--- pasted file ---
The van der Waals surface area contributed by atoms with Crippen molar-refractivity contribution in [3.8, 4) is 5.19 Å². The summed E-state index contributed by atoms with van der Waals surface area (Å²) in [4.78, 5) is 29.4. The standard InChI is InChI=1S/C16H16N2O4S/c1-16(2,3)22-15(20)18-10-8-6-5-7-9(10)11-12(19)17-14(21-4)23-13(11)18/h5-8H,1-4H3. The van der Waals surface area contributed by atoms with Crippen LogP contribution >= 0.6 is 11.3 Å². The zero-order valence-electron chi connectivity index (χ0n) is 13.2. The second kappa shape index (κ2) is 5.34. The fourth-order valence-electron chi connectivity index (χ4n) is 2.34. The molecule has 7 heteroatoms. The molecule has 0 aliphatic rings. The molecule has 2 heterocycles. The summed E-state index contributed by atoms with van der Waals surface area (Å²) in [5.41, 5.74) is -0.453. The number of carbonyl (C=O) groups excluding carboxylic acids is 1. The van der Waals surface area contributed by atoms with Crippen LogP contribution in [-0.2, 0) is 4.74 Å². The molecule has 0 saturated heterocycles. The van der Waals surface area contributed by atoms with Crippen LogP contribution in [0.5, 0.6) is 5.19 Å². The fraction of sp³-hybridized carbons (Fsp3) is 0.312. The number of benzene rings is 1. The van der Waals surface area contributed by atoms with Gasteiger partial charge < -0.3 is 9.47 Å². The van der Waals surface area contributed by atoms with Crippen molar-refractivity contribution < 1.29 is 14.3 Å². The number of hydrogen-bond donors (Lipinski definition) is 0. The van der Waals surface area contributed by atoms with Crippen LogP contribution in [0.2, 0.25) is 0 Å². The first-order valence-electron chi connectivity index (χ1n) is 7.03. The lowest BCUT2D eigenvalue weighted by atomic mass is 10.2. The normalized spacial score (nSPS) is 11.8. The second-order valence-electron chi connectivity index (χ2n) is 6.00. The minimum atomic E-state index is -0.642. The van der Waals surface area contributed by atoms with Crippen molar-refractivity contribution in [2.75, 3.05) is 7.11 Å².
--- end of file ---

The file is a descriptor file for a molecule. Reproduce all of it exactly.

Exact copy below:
The van der Waals surface area contributed by atoms with Crippen molar-refractivity contribution in [3.8, 4) is 5.19 Å². The summed E-state index contributed by atoms with van der Waals surface area (Å²) in [4.78, 5) is 29.4. The standard InChI is InChI=1S/C16H16N2O4S/c1-16(2,3)22-15(20)18-10-8-6-5-7-9(10)11-12(19)17-14(21-4)23-13(11)18/h5-8H,1-4H3. The van der Waals surface area contributed by atoms with Crippen LogP contribution >= 0.6 is 11.3 Å². The zero-order valence-electron chi connectivity index (χ0n) is 13.2. The second kappa shape index (κ2) is 5.34. The fourth-order valence-electron chi connectivity index (χ4n) is 2.34. The molecule has 7 heteroatoms. The molecule has 0 aliphatic rings. The molecule has 2 heterocycles. The summed E-state index contributed by atoms with van der Waals surface area (Å²) in [5.41, 5.74) is -0.453. The number of carbonyl (C=O) groups excluding carboxylic acids is 1. The van der Waals surface area contributed by atoms with Crippen LogP contribution in [-0.2, 0) is 4.74 Å². The molecule has 0 saturated heterocycles. The van der Waals surface area contributed by atoms with Crippen LogP contribution in [0.5, 0.6) is 5.19 Å². The fraction of sp³-hybridized carbons (Fsp3) is 0.312. The number of benzene rings is 1. The van der Waals surface area contributed by atoms with Gasteiger partial charge < -0.3 is 9.47 Å². The van der Waals surface area contributed by atoms with Crippen molar-refractivity contribution < 1.29 is 14.3 Å². The number of hydrogen-bond donors (Lipinski definition) is 0. The van der Waals surface area contributed by atoms with Crippen LogP contribution in [0.2, 0.25) is 0 Å². The first-order valence-electron chi connectivity index (χ1n) is 7.03. The lowest BCUT2D eigenvalue weighted by atomic mass is 10.2. The normalized spacial score (nSPS) is 11.8. The second-order valence-electron chi connectivity index (χ2n) is 6.00. The minimum atomic E-state index is -0.642. The van der Waals surface area contributed by atoms with Crippen molar-refractivity contribution in [2.75, 3.05) is 7.11 Å².